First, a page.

June 14th, 1864 AD (search for this): chapter 12.92
manding the maritime district, and to the United States commercial agent, bringing on his return the unanticipated news that Captain Semmes had declared his intention to fight. At first the assertion was barely credited, the policy of the Alabama being regarded as opposed to a conflict, and to escape rather than to be exposed to injury, perhaps destruction; but the doubters were half convinced when the so-called challenge was known to read as follows: C. S. S. Alabama, Cherbourg, June 14th, 1864. To A. Bonfils, Esq., Cherbourg. Sir: I hear that you were informed by the U. S. Consul that the Kearsarge was to come to this port solely for the prisoners landed by me, and that she was to depart in twenty-four hours. I desire you to say to the U. S. Consul that my intention is to fight the Kearsarge as soon as I can make the necessary arrangements. I hope these will not detain me more than until to-morrow evening, or after the morrow morning at furthest. I beg she will not depa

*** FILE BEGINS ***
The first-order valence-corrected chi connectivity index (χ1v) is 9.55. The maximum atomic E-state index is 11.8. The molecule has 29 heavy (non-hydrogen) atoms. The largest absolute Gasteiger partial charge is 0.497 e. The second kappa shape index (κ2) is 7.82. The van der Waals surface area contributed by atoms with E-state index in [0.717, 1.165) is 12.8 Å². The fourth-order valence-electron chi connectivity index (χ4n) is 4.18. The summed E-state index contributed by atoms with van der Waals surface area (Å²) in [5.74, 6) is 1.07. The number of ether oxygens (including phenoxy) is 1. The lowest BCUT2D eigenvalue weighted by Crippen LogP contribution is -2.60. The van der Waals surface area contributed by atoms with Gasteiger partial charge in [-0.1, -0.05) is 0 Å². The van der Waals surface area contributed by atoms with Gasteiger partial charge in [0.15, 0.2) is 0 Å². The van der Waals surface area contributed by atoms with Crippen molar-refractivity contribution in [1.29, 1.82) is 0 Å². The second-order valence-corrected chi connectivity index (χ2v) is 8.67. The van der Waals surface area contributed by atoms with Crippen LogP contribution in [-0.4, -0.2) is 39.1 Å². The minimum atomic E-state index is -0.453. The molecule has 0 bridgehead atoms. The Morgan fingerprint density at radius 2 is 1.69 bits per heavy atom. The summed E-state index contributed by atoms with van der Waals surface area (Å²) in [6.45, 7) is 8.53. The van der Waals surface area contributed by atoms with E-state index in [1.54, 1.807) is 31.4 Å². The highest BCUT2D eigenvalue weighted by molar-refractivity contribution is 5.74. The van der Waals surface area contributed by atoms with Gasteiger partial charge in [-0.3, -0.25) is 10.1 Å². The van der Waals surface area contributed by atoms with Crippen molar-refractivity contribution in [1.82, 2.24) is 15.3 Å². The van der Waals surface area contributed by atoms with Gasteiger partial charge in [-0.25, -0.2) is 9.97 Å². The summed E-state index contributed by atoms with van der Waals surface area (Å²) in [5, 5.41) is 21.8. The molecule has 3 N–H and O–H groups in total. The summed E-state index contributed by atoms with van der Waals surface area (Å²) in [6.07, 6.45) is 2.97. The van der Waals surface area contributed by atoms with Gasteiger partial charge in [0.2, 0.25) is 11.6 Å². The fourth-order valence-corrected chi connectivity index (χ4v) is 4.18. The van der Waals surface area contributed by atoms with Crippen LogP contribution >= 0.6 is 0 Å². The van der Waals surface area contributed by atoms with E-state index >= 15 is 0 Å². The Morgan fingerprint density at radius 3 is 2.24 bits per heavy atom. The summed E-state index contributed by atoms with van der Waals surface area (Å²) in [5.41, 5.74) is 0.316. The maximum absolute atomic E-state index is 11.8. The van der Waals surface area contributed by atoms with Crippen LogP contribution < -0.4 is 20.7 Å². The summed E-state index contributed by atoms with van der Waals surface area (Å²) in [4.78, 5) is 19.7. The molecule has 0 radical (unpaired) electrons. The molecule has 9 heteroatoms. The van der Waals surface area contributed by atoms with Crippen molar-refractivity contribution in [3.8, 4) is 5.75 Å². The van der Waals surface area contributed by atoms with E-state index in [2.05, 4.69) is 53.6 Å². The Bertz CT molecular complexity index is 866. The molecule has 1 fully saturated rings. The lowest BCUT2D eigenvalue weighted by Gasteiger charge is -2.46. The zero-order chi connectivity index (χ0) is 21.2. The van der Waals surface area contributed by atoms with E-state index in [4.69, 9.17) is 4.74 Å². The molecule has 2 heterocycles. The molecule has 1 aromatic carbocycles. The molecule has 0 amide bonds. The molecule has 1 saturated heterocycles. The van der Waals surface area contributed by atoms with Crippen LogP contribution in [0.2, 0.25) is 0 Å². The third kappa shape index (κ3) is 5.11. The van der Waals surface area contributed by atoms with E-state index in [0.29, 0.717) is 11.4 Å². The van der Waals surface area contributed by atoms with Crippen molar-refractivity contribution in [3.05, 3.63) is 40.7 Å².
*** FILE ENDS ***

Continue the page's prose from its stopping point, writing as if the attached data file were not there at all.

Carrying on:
et sympathizing friends, the coming battle being the chief topic of conversation. Confident of victory, they proclaimed the intent to sink the Federal or gain a corsair. They rose with promises to meet the following night to repeat the festivity as victors, were escorted to the boat, and departed with cheers and best wishes for a successful return. This incident, and others pertaining to the Alabama, were told the writer by the officers who were taken prisoners.--J. M. B. Sunday, the 19th, came; a fine day, atmosphere somewhat hazy, little sea, light westerly wind. At 10 o'clock the Kearsarge was near the buoy marking the line of shoals to the eastward of Cherbourg, at a distance of about three miles from the entrance. The decks had been holystoned, the bright work cleaned, the guns polished, and the crew were dressed in Sunday suits. They were inspected at quarters and dismissed to attend divine service. Seemingly no one thought of the enemy; so long awaited and not appea